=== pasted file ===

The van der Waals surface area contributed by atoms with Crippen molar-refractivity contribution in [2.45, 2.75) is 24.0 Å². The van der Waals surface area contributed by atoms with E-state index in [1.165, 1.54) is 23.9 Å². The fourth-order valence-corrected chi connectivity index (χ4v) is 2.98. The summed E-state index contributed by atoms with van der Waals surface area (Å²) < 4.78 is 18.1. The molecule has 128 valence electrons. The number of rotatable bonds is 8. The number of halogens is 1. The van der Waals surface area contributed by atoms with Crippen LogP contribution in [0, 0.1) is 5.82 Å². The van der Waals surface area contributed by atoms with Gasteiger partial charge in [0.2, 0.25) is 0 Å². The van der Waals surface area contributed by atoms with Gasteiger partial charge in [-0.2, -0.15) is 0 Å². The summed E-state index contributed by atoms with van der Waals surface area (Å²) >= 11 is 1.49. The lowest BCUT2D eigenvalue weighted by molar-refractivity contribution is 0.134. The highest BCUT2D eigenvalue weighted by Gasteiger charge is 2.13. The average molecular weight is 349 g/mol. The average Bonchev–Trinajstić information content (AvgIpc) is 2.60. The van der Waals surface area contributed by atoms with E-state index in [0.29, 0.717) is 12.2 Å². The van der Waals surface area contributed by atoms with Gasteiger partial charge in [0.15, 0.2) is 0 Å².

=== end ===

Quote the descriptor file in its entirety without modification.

The van der Waals surface area contributed by atoms with Crippen molar-refractivity contribution in [2.45, 2.75) is 24.0 Å². The van der Waals surface area contributed by atoms with E-state index in [1.165, 1.54) is 23.9 Å². The fourth-order valence-corrected chi connectivity index (χ4v) is 2.98. The summed E-state index contributed by atoms with van der Waals surface area (Å²) < 4.78 is 18.1. The molecule has 128 valence electrons. The number of rotatable bonds is 8. The number of halogens is 1. The van der Waals surface area contributed by atoms with Crippen LogP contribution in [0, 0.1) is 5.82 Å². The van der Waals surface area contributed by atoms with Gasteiger partial charge in [0.2, 0.25) is 0 Å². The van der Waals surface area contributed by atoms with Gasteiger partial charge in [-0.2, -0.15) is 0 Å². The summed E-state index contributed by atoms with van der Waals surface area (Å²) >= 11 is 1.49. The lowest BCUT2D eigenvalue weighted by molar-refractivity contribution is 0.134. The highest BCUT2D eigenvalue weighted by Gasteiger charge is 2.13. The average molecular weight is 349 g/mol. The average Bonchev–Trinajstić information content (AvgIpc) is 2.60. The van der Waals surface area contributed by atoms with E-state index in [0.29, 0.717) is 12.2 Å². The van der Waals surface area contributed by atoms with Gasteiger partial charge in [0.15, 0.2) is 0 Å².